What We Learned From a 'Wall Street Journal' Cartoonist About Successful Marketing
No matter what their field, most entrepreneurs know what rejection feels like. You keep getting vexed by the executive assistants, your emails go unresponded to for weeks and months on end, and you've been transferred to everyone in the department but the person you need. Getting a foot in the door now requires much more effort and creativity. The gimmicks and tricks don't work anymore. So how's one supposed to get that meeting with the Mark Zuckerbergs and Warren Buffets of the world? Try Contact Marketing.
Stu Heinecke: How to Get a Meeting With Anyone
Contact Marketing is a methodology coined by Stu Heinecke, author ofHow to Get a Meeting With Anyone. The Wall Street Journal cartoonist and Hall of Fame-nominated marketer is turning traditional marketing techniques on their head. Contact Marketing is all about showing the human side of sales. Through highly personalized campaigns, Heinecke was able to achieve unheard of 100% response rates to high end clients. We caught up with Stu about his journey of turning his childhood passion into a lucrative lifestyle.
Stu Heinecke: How to Get a Meeting With Anyone
What was your introduction to cartooning?
As I kid, I remember writing a book of cartoons. Really, they were drawings and some captions, but there was nothing funny about them. I always loved cartooning, and—you're going to love this—my big introduction to cartooning was when my brothers and I used to sneak Playboys out of our father's dresser drawer. There were these beautiful cartoons done by Gahan Wilson, Michael Ffolkes and others. They were just incredible, so as a kid I was thinking, "How cool are these people? How do they do this?" That's probably the thing that lit the fuse for me.
Then, during my final year of college, a friend of mine who was also interested in cartooning told me about this extension course he was taking in cartooning at UCLA with Eric Teitelbaum, one of The New Yorker cartoonists. Lee Lorenz came as one of the guest speakers. Lee was the cartoon editor at The New Yorker at the time. And it just got me to think, "I can do this."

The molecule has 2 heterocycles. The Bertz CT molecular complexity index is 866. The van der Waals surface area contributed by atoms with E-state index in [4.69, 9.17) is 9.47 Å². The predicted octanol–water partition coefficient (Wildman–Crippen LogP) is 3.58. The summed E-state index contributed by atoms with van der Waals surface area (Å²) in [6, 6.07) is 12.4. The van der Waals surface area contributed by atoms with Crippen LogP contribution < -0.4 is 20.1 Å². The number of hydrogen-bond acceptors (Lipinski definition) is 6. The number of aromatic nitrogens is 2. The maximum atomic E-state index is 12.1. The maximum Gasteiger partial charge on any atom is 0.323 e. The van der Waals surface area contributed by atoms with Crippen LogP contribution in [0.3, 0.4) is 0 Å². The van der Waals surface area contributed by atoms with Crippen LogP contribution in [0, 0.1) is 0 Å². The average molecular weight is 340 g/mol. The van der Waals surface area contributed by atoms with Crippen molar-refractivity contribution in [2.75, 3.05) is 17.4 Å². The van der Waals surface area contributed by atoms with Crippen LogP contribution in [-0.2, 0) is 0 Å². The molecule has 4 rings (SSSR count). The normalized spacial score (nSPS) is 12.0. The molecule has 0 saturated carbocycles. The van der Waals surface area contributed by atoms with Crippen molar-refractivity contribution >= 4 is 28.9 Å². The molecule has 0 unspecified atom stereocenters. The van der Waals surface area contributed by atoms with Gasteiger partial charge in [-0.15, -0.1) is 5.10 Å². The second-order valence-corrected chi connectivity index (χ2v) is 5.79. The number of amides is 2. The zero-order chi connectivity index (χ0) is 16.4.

When did you make the connection between cartooning and marketing?
There was one really big moment for me. When I was coming out of college, personalization was just becoming a force in direct marketing. By then I was a member of the Cartoonists' Guild and the Cartoonists' Guild was sending us all this information about cartooning. Usually, it's about rejection slips. But one of the things they sent was a copy of an article from Folio, which said that cartoons are the best read and remembered part of anything they're in editorially. That certainly points to the fact that they have to be really powerful devices in marketing. So I wanted to mix cartooning with personalization and direct marketing. They all came together at just the right time.
For the first two assignments that I picked up, I wanted to create direct marketing campaigns for publishers, because at the time, they were the biggest, most sophisticated users of direct marketing. I reached out and I got two assignments pretty quickly, one from Rolling Stone and the other from Bon Appétit. Both of these test pieces went up against controls and beat them. It's like a rookie stepping on the field and hitting a home run twice.
Was it luck or was it science?
Well, some of it was luck. There's always luck. I was lucky to connect with them, and maybe fortunate is a better way to put it. David Ogilvy, one of the original thought leaders in marketing, used to say that humor doesn't work in marketing and advertising. All the pundits of direct marketing say the same thing: don't use humor. And I thought, these guys don't understand what's going on. They don't understand that cartoons are the best read and remembered parts of anything they're in editorially. Imagine what they'll do in a stack of mail in people's houses?
Now that those two campaigns beat controls, I wanted to spread this to the rest of the publishing world. What that meant was I needed to connect with about two dozen VPs and Directors of Circulation at these big Manhattan-based media outlets. You know, Time Inc., Condé Nast, The Wall Street Journal and Forbes—really tough kinds of companies to penetrate. In direct marketing, you used to hear, "if you can get a 1% response rate, you're doing well."
But if I got a 1% response rate to this campaign, that would be a disaster, because I'm only going to 24 people. 1% of 24 people doesn't even amount to 1! I needed to get through to all of them. Another thing that we're always told by the experts is that 100% response rates were impossible as well. But I didn't care. I was just going to mount this campaign, because I needed to break through to those VPs and Directors of Circulation. So I put together this campaign. It was an 8 x 10 print of a cartoon, each one personalized to each recipient, with a letter saying, "This is a device I just used to beat the controls for Rolling Stone and Bon Appétit. I think we should put this to the test for your titles." That little campaign for those 24 people cost me less than $100, and not only did it get me a 100% response rate, but a 100% conversion rate as well. It was worth millions of dollars, and it all came from this little, unusual campaign. I called it a contact campaign because I didn't know what else to call it. That's what started it all.